Talking tech since 2003

Aereo, a media startup that streams broadcasted live television over the Internet for paying users, is facing claims against it in the Supreme Court tomorrow.

The result of this ruling could very well change not just live television and its ability to be broadcast in new and different ways, but could also affect cloud computing and streaming services, like Dropbox and Google Music respectively.

What is Aereo?


The Aereo system assigns each subscriber a small remote-controlled antenna that’s stored in a warehouse packed with other small antennas that records a show when it’s viewed. This allows subscribers to watch the content being broadcast from television over their Internet service, akin to using “rabbit ears” to extend the reach of your television reception just a few years ago. Aero charges users anywhere between $8 and $12 per month, which corporate investor Barry Diller, a mogul credited for helping create the Fox network, says is “not a piracy trick, as broadcasters have alleged, but a genuine innovation that consumers should be able to choose.”

However, the legality of this now two-year-old startup’s ways are in question.

The Case Against Aereo

Broadcasting networks claim that Aereo is violating copyright law with their systems, and since its birth under two years ago, the company has undergone a myriad of legal suits, which have gone both well and not so well.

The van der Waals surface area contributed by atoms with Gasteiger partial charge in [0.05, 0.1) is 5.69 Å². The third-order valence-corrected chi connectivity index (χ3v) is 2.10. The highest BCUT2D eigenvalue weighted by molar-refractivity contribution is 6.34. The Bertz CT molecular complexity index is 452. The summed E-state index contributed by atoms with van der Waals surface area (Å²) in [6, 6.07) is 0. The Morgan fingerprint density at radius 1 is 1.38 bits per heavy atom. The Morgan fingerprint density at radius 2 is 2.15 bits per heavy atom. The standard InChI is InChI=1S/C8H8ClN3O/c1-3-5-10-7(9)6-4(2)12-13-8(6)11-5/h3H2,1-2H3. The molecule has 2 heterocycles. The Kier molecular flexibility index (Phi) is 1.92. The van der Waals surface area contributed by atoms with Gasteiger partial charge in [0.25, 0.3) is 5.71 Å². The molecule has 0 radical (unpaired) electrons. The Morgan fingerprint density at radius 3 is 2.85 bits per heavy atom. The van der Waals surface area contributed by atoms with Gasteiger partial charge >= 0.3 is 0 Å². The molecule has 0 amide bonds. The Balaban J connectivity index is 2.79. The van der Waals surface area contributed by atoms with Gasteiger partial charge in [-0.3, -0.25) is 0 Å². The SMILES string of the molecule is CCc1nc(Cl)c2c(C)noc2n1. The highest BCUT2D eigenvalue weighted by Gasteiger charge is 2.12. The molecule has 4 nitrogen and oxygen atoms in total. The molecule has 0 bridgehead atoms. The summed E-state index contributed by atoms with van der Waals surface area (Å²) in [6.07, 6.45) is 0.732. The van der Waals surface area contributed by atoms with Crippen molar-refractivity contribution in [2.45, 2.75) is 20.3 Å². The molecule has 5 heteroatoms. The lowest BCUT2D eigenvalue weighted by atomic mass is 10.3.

According to a statement given by network lawyers to The Verge, if Aereo were to come out on top in this suit, “copyright protection would be diluted” and “the value of copyrights in broadcast programming would decline.”

“Aereo steals broadcast signals from the air and pipes them over the internet without paying a dime to the people who invested billions of dollars to produce that content. Were Aereo to get its way, copyright protection would be diluted, the value of copyrights in broadcast programming would decline, and there could be fewer programs created for the public to enjoy.”

The Case of The Good Ol’ Copyright Act

The Copyright Act of 1976, which is brought up just about daily in modern lawsuits, reared its head in recent Supreme Court hearings regarding Aereo, who weighed it against the proposed claims. Specifically, the act grants copyright holders the right to “perform the copyrighted work publicly,” otherwise defined as the “transmit clause.”

Broadcasters claim that Aereo is taking advantage of this clause.

What it Means

There are a lot of facets to this entire debate. You’ve got the thoughts of the broadcasters, who want to sell bundles of programming, and do it at high cost. You’ve got the users, who want to piecemeal their programming and save money, as well as have services like Netflix and Hulu for discovering content. Then you’ve got Aereo, who’s trying to make a business out of offering the content from other people’s business.

It’s sort of a mess. But we’ll know how the cards will fall when the court takes this case to the table and comes up with a verdict. When that comes to pass, you’ll be the first to know – right here.

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